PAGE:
Egan has lovingly crafted a group of people who live in a world of consequences, and with every new person introduced that world expands. By the end of the book it feels like every character has had a chance to tell their story. It’s amazing just how much I ended up caring about all of the people in this book, it would have been so easy for a character or two to have ended up feeling a little flat, but Egan doesn’t let that happen, she puts writes her characters to be imperfect and unpredictable and sets them in motion. We get to see how the poor decisions of a father has affected his children. We see how these people cope with death. We see these characters live down decisions they’ve made. We are given first hand looks at how families and friendships evolve, and sometimes deteriorate, over time. Egan isn’t concerned with making judgements about characters decisions in the book, she is simply interested in pointing out the constellation of reactions that spawn from every action. It’s so easy to lose track of the web of personal connections that constitutes our lives, and how we make - or don’t make - decisions everyday that affects lives of people we love the most. A Visit from the Goon Squad is a reminder that life is a beautiful, tangled mess of connections and missed connections. There is an emotional resonance here that I have found in few other works of fiction.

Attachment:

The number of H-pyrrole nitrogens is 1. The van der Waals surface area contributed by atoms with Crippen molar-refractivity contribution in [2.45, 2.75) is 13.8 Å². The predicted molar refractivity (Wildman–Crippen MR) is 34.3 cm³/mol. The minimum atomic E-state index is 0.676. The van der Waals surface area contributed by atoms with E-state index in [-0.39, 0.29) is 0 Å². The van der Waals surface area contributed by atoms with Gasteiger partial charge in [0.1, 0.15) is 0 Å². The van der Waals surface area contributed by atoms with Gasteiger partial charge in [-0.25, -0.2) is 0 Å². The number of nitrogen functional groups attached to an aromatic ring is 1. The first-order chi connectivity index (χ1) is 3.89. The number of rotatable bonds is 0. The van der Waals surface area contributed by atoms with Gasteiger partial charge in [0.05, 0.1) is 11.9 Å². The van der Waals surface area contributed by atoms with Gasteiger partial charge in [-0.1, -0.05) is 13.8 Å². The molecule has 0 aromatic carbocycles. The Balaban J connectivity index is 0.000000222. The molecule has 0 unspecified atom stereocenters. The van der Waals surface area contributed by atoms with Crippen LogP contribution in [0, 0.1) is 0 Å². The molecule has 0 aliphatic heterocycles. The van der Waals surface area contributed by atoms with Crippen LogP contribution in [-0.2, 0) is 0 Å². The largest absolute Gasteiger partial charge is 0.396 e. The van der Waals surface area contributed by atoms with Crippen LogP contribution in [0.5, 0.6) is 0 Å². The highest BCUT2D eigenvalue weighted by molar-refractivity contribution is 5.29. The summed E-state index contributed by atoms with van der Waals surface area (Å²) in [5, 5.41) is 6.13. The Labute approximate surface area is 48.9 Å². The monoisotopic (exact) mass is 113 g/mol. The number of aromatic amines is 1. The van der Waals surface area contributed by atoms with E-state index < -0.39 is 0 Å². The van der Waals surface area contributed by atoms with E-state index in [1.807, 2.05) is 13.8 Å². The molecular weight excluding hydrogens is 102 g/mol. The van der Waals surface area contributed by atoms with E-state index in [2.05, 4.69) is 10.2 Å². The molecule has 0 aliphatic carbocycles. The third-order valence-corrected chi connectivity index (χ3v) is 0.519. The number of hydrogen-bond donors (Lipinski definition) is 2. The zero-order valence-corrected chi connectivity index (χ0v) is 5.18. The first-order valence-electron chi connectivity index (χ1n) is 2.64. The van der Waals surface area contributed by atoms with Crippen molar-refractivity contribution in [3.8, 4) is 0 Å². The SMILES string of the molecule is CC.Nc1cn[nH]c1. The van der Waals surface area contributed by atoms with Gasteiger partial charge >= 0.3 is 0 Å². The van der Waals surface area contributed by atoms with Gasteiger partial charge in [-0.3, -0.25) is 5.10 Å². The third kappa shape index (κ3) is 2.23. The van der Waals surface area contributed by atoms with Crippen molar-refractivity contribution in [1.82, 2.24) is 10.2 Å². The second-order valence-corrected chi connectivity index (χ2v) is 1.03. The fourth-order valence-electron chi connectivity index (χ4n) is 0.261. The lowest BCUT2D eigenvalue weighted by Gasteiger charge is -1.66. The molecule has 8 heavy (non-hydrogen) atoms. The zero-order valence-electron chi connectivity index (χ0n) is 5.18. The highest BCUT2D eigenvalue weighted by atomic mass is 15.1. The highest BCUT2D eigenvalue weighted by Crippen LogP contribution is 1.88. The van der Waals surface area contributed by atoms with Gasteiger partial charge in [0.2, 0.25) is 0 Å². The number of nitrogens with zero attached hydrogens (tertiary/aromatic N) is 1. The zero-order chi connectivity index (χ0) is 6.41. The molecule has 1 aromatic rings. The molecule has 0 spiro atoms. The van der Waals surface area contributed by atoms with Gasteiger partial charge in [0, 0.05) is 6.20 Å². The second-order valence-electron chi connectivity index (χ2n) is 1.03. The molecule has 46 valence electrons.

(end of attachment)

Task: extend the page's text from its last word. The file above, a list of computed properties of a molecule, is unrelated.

In the past two weeks I have read this novel and The Brief Wondrous Life of Oscar Wao, two books in which the authors wring every last bit of emotionally juice out of their talents. These are two books that I would recommend to anyone who has felt jaded about their lives. I’m at a point in my life where I needed to read books that are as bold and heartfelt as these. There is so much courage and vulnerability in these works. It’s books like these that make me feel OK about going to places in my own writing that I would have never attempted to reach in the past, and for that I will always be grateful for writers like Egan and Diaz.